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President Obama Signs First-Ever U.S. Travel Promotion Program

March 4, 2010 By: George Dooley

The travel community celebrated a major victory when President Obama signed into law the first-ever national travel promotion and communications program to attract more international travelers to the U.S. The historic moment, commemorated during a White House signing ceremony, is a major step in addressing the country’s decline in attracting overseas visitors during the past decade.

“By signing the Travel Promotion Act, President Obama has acted to support the power of travel to serve as an economic stimulant, job generator and diplomatic tool,” said Roger Dow, president and CEO of the U.S. Travel Association. “This program will create tens of thousands of American jobs and help reverse negative perceptions about travel to the United States.”

The Act is in response to worrisome evidence that the U.S. is losing ground to other countries in the global travel market, U.S. Travel believes. The U.S. welcomed 2.4 million fewer overseas visitors in 2009 than in 2000, and the failure to simply keep pace with the growth in international long-haul travel since 2000 has cost the U.S. economy an estimated $509 billion in total spending and $32 billion in direct tax receipts, according to the U.S. Travel Association. The Travel Promotion Act will counteract this trend by creating a campaign to promote the U.S. as a premier destination and explain changing travel security policies to foreign visitors.

Dow thanked President Obama and Congressional supporters of the legislation, in particular Senators Byron Dorgan (D-ND), John Ensign (R-NV), Harry Reid (D-NV), Daniel Inouye (D-HI) and Amy Klobuchar (D-MN), and Representatives Bill Delahunt (D-MA), Roy Blunt (R-MO) and Sam Farr (D-CA) who championed the bipartisan legislation over the last several years. “The strong bipartisan support for this bill clearly demonstrates consensus on the value of this tax-free stimulus for job creation and economic growth,” Dow said.

“We have already seen the benefits of a public-private partnership in states like California and Florida,” said Caroline Beteta, president and CEO, California Travel & Tourism Commission. “Destinations and local communities across the country will benefit from a comprehensive national effort to market the U.S.A. brand. The Travel Promotion Act will help keep the United States competitive in the international marketplace.”

Oxford Economics estimates that a successful national promotion will yield $4 billion in new spending annually, create 40,000 new jobs and generate $321 million in new tax revenue each year. The Congressional Budget Office reported that the Travel Promotion Act would reduce the federal deficit by $425 million over 10 years.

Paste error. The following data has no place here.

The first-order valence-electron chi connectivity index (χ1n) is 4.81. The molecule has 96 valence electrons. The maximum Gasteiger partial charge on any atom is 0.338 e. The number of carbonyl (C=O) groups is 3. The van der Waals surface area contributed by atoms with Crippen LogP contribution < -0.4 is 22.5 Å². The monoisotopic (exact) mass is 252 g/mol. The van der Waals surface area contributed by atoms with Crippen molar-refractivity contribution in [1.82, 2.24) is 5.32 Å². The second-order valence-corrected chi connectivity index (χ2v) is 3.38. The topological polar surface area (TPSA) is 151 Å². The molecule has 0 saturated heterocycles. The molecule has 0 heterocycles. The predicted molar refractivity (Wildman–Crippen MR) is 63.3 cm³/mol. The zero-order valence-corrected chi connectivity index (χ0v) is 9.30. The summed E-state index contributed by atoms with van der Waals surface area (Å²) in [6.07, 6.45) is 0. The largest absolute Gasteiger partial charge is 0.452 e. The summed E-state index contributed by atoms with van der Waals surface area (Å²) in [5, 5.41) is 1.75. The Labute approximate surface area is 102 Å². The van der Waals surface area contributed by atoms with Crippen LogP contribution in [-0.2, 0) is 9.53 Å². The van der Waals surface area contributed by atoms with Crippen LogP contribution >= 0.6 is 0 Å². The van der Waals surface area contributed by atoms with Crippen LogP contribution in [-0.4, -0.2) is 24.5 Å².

“Today, America extends a heartfelt ‘Welcome’ to the rest of the world,” said James Rasulo, senior executive vice president and chief financial officer of The Walt Disney Company and past national chair of the U.S. Travel Association. “It is a great example of the innovative solutions government and industry can create when they work together toward a common goal,” As former Chairman of U.S. Travel,  Rasulo oversaw the development of the Blueprint to Discover America that identified solutions for improving U.S. visa, entry and promotion programs.

The public-private Corporation for Travel Promotion, established by the Travel Promotion Act, combines the accountability of the government with the expertise of the private sector. The Department of Commerce will oversee the Corporation and work with the Departments of State and Homeland Security to nominate an 11-member board comprised of representatives from various segments of the travel community. Once the board is in place, it will select an executive director to run the operations of the Corporation. The Corporation will develop a multi-channel marketing and communications program to attract more international visitors and explain changing travel security policies.

The initiative will be funded through a matching program featuring up to $100 million in private sector contributions and a $10 fee on foreign travelers who do not pay $131 for a visa to enter the United States. The fee will be collected once every two years in conjunction with the Department of Homeland Security’s Electronic System for Travel Authorization. No money is provided by U.S. taxpayers.

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